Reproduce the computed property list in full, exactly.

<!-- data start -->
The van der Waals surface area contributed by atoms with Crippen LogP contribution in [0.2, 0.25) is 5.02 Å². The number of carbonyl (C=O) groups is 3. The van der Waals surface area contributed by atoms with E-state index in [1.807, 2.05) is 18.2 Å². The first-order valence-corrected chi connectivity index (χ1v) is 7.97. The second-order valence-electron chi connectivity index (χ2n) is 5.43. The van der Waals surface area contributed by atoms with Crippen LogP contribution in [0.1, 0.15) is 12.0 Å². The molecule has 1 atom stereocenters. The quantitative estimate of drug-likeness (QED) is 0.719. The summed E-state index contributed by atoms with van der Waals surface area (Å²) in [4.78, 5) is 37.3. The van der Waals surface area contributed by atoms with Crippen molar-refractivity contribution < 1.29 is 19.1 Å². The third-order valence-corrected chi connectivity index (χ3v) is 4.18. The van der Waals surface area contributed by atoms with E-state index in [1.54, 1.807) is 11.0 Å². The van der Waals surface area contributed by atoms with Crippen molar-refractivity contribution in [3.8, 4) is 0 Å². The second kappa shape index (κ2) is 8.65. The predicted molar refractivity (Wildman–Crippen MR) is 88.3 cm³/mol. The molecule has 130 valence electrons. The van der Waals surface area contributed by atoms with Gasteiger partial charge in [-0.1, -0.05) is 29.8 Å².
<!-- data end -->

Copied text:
The van der Waals surface area contributed by atoms with Crippen LogP contribution in [0.2, 0.25) is 5.02 Å². The number of carbonyl (C=O) groups is 3. The van der Waals surface area contributed by atoms with E-state index in [1.807, 2.05) is 18.2 Å². The first-order valence-corrected chi connectivity index (χ1v) is 7.97. The second-order valence-electron chi connectivity index (χ2n) is 5.43. The van der Waals surface area contributed by atoms with Crippen LogP contribution in [0.1, 0.15) is 12.0 Å². The molecule has 1 atom stereocenters. The quantitative estimate of drug-likeness (QED) is 0.719. The summed E-state index contributed by atoms with van der Waals surface area (Å²) in [4.78, 5) is 37.3. The van der Waals surface area contributed by atoms with Crippen molar-refractivity contribution < 1.29 is 19.1 Å². The third-order valence-corrected chi connectivity index (χ3v) is 4.18. The van der Waals surface area contributed by atoms with E-state index in [1.54, 1.807) is 11.0 Å². The van der Waals surface area contributed by atoms with Crippen molar-refractivity contribution in [3.8, 4) is 0 Å². The second kappa shape index (κ2) is 8.65. The predicted molar refractivity (Wildman–Crippen MR) is 88.3 cm³/mol. The molecule has 130 valence electrons. The van der Waals surface area contributed by atoms with Gasteiger partial charge in [-0.1, -0.05) is 29.8 Å².